Preparing for Dental Work

Preparing for Dental Work

In the world of ‘scary things’ for your kids, nothing elicits quite a response like going to the dentist. It can be quite a nerve wracking experience for your child despite your best intentions to lower the anxiety levels. The good news, though, is that you can do some things ahead of time to help prepare them and set expectations as well as educate yourself so you make the best decisions possible for your child.

Prepare Financially and Mentally

As that parent trying to make the best decisions possible for your child, you are going to have to pull from both financial and mental reserves at some capacity.

Financially you may be buying books, changing your diet to help stop tooth decay, buying holistic products to try to help prevent further cavities or reverse the cavities in your child’s mouth. You may also be scheduling consults with multiple dentists, getting x-rays, getting consults from holistic dentists or joining classes online to learn more about caring for your child’s teeth.

It can be expensive, so prepare to explore options and decide what fits your budget and time constraints, but recognize you may have to stretch your wallet a bit to get everything you need to feel confident about the decisions your making and the pediatric dentist you have selected. The year we had Pickles dental work done we maxxed out our Flexible Spending Account (FSA) and got the dental work and some of the dental products covered that way.

Mentally you will need to prepare yourself for your inner guilt trip. As you read and learn you will inevitably find out that there are things you are doing that have unintentionally contributed to your child’s teeth decay. Maybe it was the gummy snacks they ate regularly or that a lip tie caused breast milk to pool in their mouth during naps which caused decay. You will have to learn to fight that inner chatter, recognize you are doing what you can now and that you can do better going forward. First things first, however, you need to deal with the situation you are currently in.

You will also need to mentally prepare yourself for information overload. Recognize your limitations. Allow yourself to browse books and information, look at specific information related to your specific circumstance, and to not know everything there is to know. Separate information out into ‘information I need to know now’ and ‘information I am interested in looking at in the future.’ Allow yourself to focus.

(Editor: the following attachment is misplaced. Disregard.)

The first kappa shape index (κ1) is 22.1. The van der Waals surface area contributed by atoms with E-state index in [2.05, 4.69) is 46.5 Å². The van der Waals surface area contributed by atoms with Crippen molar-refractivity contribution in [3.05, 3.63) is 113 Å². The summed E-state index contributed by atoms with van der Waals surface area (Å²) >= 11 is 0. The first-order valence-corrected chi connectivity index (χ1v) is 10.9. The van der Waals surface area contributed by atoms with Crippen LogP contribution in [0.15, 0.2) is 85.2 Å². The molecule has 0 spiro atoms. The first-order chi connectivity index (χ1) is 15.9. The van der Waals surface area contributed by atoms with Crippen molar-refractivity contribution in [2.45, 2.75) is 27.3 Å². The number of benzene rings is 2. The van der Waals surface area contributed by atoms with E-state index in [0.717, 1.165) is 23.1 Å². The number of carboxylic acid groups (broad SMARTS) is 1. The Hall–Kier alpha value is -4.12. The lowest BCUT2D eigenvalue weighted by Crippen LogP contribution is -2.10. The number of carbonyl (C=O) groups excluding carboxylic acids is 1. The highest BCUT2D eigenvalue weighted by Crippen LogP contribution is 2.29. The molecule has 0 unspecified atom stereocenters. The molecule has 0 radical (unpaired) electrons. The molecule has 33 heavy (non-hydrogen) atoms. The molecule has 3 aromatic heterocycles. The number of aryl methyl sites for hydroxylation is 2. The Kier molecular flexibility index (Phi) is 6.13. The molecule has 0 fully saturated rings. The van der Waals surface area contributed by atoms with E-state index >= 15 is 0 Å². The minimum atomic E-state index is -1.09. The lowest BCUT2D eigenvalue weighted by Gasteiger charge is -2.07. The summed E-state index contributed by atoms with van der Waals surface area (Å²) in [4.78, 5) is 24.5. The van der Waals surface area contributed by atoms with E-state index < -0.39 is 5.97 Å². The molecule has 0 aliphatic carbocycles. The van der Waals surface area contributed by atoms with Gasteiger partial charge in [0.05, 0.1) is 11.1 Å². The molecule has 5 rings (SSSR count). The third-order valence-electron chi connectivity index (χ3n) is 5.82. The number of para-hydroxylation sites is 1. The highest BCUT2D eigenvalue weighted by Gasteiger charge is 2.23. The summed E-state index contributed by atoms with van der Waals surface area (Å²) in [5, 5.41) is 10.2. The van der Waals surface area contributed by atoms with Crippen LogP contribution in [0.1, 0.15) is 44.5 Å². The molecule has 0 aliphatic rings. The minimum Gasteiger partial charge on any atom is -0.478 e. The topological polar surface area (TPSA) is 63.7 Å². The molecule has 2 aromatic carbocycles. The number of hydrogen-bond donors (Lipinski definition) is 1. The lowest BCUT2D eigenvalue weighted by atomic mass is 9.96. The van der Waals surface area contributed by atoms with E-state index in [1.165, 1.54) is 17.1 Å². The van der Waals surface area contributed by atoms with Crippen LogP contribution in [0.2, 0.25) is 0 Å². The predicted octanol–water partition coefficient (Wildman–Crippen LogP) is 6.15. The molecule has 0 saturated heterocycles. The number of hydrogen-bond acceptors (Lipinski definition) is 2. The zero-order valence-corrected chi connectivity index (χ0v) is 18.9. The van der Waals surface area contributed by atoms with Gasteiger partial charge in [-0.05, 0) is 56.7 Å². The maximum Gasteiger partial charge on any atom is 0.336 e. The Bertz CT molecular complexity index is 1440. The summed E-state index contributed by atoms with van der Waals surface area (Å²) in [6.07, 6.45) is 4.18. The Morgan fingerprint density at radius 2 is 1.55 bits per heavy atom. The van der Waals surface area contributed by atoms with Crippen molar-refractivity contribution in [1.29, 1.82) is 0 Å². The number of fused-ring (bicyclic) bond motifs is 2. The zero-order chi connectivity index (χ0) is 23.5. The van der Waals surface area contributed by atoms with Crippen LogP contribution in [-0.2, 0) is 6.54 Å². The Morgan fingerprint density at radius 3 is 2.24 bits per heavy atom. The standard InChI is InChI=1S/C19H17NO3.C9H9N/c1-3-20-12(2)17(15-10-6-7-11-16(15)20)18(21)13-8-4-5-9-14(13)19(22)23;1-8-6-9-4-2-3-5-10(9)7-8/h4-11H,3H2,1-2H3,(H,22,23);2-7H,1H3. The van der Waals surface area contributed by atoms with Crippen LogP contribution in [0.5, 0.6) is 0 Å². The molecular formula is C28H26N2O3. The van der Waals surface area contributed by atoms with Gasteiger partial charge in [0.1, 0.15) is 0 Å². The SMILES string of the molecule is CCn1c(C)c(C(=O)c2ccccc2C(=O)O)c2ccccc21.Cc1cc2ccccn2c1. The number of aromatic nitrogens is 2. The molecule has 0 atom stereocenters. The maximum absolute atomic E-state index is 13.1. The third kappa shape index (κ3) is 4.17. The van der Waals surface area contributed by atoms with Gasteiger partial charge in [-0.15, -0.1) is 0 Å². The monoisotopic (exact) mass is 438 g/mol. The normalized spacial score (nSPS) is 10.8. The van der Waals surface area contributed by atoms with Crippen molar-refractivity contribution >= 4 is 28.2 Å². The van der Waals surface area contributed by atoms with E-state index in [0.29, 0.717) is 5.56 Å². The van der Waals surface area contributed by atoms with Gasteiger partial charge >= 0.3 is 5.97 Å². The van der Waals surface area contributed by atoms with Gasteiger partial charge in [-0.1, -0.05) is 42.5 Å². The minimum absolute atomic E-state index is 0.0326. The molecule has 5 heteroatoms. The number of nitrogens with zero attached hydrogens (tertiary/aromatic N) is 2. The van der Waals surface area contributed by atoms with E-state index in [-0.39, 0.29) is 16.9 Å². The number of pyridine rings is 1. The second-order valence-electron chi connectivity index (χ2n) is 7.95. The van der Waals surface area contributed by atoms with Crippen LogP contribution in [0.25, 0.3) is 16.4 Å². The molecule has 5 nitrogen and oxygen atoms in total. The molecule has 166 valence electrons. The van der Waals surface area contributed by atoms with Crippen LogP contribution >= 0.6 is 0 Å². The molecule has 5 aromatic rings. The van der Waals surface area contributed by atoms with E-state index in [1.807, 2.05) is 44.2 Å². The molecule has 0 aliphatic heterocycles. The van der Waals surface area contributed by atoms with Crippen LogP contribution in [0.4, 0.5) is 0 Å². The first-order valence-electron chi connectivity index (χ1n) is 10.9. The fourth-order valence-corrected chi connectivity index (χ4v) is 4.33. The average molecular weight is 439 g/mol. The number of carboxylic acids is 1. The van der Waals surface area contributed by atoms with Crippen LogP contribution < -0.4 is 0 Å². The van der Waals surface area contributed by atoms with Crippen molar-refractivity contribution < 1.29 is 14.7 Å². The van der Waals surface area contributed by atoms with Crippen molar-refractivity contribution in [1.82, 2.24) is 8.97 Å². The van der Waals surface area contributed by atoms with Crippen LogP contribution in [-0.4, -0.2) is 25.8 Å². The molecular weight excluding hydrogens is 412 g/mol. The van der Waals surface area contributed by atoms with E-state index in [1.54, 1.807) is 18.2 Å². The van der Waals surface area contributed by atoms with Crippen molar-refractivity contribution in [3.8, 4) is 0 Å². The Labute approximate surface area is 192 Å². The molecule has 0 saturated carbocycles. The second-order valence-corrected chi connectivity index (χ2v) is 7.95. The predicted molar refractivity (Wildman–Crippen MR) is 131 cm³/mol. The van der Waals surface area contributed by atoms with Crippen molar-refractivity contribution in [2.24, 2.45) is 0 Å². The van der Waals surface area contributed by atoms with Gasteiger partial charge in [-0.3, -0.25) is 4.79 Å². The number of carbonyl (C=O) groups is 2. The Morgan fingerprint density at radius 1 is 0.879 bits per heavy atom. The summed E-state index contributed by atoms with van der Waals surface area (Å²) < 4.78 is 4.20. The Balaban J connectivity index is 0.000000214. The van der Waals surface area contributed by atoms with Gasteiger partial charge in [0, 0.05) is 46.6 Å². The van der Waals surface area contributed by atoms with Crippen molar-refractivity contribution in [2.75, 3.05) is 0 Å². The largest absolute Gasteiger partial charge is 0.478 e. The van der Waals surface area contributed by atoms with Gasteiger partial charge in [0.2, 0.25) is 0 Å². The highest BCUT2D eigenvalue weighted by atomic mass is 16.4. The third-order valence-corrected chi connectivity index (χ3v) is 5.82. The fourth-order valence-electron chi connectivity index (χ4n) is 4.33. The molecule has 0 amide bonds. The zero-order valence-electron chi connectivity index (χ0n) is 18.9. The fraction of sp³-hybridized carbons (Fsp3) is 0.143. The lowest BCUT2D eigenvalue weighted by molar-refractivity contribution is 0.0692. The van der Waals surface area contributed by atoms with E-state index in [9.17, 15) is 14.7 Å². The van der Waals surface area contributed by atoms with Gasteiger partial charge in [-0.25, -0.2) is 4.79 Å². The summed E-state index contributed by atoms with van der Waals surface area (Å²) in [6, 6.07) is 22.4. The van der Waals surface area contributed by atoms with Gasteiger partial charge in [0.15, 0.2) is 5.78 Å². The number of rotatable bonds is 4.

Educate Yourself

There is a lot of information waiting to be consumed. Focus on expanding your understanding of dentistry to holistic dental care. Learn about PH levels, Xylitol, Tongue and Lip ties, myofunctional mouth guards, filling options, ozone treatments, silver diamine fluoride, diet changes etc. There is much more to dental work than tradition silver or white fillings or getting teeth pulled and root canaled. See the end of this blog for resources.

Find a ‘Good’ Pediatric Dental Practice

We have gone to three different practices and have driven various distances to ensure we find the right fit. A ‘good’ pediatric dental practice will:

  • Answer their phone
  • Spend time with you on the phone to answer any and all your questions
  • Be compassionate and will not shame you of belittle you
  • Have a variety of ways to make your child comfortable (some have themed rooms, give the kids sunglasses to wear, have TV’s on the ceilings with cartoons, allow your child’s favorite stuffed animal, have therapy dogs visiting the rooms, and/or have balloons or a toy chest at the end for the kid to pick out a toy)
  • Have a variety of options for your child’s dental work (for example, there are SMART fillings, temporary filling, traditional silver fillings, white fillings and ceramic fillings – each having their own pros/cons)
  • Focus on minimally invasive dental work

Schedule Consults

Once you have found ‘good’ pediatric dental practices, schedule consults in tandem and meet the practices. Do they give you a sense of confidence? Do you trust them? Or are you questioning what they say? Unsure they are suggesting the right course of action? Get as much information as you can from the practices, ask all your questions, and trust your gut intuition as a parent. Get second and third opinions to validate information that you are trusting. Check in with other parents who have had similar work done for the children and get validation that way as well.

Prepare Your Child

Once you have a pediatric dentist identified and have confirmed and validated the work that needs to be done, you can start preparing your child at home for the dental work. This can be done through:

Playing Dentist